At Ste Jeanne D’Arc, End of an Era

February 16, 2019
Monique Letendre leads a discussion of French impressionists. At right is Luke Van Horn. Sun staff photos can be ordered by visiting our SmugMug site.

LOWELL -- Monique Letendre entered the Ste Jeanne d’Arc School as a kindergartner. The Lowell native said the school has been an integral part of her life -- not just in her early education, but in her professional and personal life.

“I really felt that I was being fully prepared for whatever life would present to me. I felt that I was being given the necessary educational tools to have a rich and successful life in whatever career I chose,” Letendre said. “I also felt that I was being given the spiritual tools to grow in my faith and being part of a Catholic Christian community.”

Now, after 32 years of working at the school, Letendre, who currently serves as assistant principal, is set to retire at the end of the school year. It’s a bittersweet time for Letendre, who said the school truly feels like home.

“I tell some of my students, I’ve never left,” said Letendre, of Dracut.

Letendre’s mother, seven siblings, their children and her own children have all attended the school, which is located on Dracut Street.

“It’s kind of a family tradition, Ste Jeanne d’Arc,” she said.

In the beginning of her career in education, she taught French in the Groton-Dunstable school system for a decade. When Letendre first came to work at Ste Jeanne d’Arc in 1987, she was a part-time French language teacher and served as the full-time director of Development to establish a development program at the school. She said, this was uncommon for Catholic elementary schools at the time. The program has since been renamed from Development to Advancement.

Letendre said it is important for nonprofit organizations to establish relationships with the larger community for financial support. Part of her work in development was also to establish a financial aid program for families that needed tuition assistance.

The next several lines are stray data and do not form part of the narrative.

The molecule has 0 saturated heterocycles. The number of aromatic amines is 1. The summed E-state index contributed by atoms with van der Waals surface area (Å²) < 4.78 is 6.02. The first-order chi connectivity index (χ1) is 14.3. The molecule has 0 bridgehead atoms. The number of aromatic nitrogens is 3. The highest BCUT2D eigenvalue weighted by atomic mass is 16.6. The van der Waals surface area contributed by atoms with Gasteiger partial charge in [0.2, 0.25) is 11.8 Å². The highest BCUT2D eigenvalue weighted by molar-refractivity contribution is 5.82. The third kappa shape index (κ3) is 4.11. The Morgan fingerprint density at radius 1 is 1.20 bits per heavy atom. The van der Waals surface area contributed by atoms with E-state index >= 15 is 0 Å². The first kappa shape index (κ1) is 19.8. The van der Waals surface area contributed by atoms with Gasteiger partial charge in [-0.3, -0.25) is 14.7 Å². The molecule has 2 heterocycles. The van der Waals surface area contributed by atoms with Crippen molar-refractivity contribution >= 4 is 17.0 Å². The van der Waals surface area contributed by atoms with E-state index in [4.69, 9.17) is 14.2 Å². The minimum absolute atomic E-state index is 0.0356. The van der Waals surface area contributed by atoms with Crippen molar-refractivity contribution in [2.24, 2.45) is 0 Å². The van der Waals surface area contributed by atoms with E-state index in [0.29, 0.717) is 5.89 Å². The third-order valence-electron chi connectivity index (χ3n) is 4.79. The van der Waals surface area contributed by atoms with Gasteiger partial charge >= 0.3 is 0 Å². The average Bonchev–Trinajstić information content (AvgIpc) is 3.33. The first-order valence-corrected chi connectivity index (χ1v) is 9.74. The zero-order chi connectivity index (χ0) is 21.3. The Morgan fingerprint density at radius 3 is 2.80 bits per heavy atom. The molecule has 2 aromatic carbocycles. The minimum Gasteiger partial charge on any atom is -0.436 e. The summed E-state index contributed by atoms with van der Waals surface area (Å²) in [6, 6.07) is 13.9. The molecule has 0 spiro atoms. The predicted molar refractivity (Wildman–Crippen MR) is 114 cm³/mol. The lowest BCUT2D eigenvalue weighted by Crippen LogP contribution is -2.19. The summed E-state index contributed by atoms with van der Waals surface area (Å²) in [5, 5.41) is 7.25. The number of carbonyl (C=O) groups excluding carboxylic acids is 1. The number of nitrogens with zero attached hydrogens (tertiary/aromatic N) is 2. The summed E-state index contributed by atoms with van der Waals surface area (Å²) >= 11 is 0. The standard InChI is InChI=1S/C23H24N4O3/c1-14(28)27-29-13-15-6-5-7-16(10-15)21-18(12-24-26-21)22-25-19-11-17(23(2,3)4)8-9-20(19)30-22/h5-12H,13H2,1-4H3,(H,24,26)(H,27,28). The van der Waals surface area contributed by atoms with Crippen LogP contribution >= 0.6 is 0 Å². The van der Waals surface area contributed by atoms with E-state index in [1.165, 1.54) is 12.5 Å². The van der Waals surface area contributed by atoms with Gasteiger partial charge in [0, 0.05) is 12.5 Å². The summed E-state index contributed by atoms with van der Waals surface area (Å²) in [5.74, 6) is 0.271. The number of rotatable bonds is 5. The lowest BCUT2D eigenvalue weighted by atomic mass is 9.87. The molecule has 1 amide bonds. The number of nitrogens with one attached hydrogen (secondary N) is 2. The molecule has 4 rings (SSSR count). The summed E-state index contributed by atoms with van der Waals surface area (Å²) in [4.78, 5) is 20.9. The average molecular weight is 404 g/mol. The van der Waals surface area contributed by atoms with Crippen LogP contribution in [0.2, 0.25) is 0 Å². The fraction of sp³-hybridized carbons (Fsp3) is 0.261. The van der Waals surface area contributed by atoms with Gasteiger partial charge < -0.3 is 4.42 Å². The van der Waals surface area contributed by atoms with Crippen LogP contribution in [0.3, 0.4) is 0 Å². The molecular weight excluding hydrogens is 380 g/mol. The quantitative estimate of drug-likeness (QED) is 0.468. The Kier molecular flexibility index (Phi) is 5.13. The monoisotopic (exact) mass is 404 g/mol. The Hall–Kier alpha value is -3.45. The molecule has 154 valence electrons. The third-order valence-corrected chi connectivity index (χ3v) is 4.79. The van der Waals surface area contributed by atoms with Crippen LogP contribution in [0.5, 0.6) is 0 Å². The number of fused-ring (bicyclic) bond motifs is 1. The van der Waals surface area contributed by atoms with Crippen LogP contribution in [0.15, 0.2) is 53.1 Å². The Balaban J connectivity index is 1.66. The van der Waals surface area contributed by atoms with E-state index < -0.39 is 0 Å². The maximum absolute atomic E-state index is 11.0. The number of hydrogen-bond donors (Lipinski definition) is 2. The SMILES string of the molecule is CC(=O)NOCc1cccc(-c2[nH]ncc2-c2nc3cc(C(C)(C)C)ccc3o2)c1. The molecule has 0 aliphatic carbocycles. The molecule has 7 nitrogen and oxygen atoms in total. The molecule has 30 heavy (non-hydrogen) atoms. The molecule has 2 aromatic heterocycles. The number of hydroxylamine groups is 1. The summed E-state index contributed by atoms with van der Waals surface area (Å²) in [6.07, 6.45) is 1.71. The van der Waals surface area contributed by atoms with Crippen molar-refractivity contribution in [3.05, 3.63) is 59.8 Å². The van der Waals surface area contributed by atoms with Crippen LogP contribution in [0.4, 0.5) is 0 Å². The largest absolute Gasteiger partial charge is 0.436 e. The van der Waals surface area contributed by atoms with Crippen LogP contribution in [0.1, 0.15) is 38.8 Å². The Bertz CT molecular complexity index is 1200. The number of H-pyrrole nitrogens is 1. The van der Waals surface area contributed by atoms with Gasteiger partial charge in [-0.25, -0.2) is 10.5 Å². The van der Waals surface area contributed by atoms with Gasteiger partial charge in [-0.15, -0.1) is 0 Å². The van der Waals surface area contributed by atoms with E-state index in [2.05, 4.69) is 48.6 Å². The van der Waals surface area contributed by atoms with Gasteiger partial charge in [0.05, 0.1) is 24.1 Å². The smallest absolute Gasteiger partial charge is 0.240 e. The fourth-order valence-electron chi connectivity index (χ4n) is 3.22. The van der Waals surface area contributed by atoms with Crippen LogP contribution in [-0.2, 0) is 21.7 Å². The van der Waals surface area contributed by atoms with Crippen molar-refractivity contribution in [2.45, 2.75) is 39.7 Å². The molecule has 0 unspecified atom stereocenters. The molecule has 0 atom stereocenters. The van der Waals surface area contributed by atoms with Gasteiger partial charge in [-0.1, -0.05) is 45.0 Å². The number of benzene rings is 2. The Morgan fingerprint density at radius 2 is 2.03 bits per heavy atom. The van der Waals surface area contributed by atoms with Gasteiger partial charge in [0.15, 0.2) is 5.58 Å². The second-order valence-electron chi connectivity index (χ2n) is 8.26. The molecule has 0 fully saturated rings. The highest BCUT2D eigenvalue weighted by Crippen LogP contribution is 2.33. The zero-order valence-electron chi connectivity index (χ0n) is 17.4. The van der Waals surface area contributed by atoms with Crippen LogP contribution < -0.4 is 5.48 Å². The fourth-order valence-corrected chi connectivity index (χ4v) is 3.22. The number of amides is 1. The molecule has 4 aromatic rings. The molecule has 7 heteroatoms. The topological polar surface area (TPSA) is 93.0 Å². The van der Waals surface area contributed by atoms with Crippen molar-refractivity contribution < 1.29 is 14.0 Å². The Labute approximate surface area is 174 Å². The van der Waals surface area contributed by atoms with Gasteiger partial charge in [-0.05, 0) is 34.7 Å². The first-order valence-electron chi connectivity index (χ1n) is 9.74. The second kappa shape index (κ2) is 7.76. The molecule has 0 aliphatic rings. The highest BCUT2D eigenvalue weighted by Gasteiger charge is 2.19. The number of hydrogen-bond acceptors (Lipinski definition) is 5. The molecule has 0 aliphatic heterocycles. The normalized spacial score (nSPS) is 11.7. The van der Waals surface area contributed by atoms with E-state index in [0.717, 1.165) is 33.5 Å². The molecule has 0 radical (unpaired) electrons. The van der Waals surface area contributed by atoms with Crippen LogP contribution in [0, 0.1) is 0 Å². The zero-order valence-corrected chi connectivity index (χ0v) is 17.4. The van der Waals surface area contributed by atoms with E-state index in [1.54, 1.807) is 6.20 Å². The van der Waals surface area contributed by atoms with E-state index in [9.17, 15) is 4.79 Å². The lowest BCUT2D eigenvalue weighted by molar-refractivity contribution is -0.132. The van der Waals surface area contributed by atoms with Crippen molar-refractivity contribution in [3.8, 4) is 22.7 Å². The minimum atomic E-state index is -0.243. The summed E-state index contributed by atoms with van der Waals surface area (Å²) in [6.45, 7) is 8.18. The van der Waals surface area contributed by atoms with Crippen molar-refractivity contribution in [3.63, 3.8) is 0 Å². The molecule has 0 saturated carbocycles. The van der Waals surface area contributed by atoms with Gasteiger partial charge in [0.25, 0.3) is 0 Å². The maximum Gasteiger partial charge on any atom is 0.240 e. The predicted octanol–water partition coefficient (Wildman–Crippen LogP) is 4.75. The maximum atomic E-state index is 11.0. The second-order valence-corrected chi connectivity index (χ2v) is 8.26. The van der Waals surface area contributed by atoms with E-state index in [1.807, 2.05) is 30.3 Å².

“I think that’s an important part of who we are. We reach out to not just those who can afford to pay the full tuition,” Letendre said. “Basically the Development program in addition to traditional fundraising allows people to invest in the mission of a school. We try to find different avenues for people to join with us in accomplishing what we’re trying to do here with the children.”

In 1990, she became the assistant principal as an opportunity to more fully engage with the school community and be part of the decisions that would impact the long-range success of the school.

Because of her commitment and tireless work for the Ste Jeanne d’Arc School community, Letendre is being honored with the Elisabeth Bruyére Award on March 28. Bruyére was the foundress of the Charity of Ottawa, the religious community that has staffed the schools for over a century. For over a decade, the award has been presented to different members in the Greater Lowell community who exemplify Bruyére’s generosity and openness.

Jacqueline Schnackertz, who now serves as the director of Advancement, said Letendre has been a great asset.

‘Everybody knows her’

“You walk around and everybody knows her,” Schnackertz said. “She’s been inspirational and supportive to the families and students and staff. The honor is well deserved.”

Letendre said she was shocked to be receiving the award and could think of many others who could have been honored this year.

“It’s a great honor for me to receive it and I’m very pleased and appreciative,” she said.

One of the highlights of Letendre’s career was when in 2010 the school received the Blue Ribbon School Award for its achievements in standardized testing, foreign language and science. She was able to travel to Washington, D.C.

“It was amazing. The Blue Ribbon really is a community award. It was like the whole school celebrating,” she said. “Everybody had worked hard to achieve that, so it was a great celebration of what we’re all about here at the school.”

One of the things Letendre will miss most is the strong collegial bond at the school. She said she will also miss the families who have become part of the school community and simply seeing the kids on a daily basis.

“I feel that this has been a growth opportunity, for me as much as for the students,” Letendre said. “I’ve learned so much about myself being here, about my faith and my hopes as an educator.”

Follow Kori Tuitt on Twitter @KoriTuitt.

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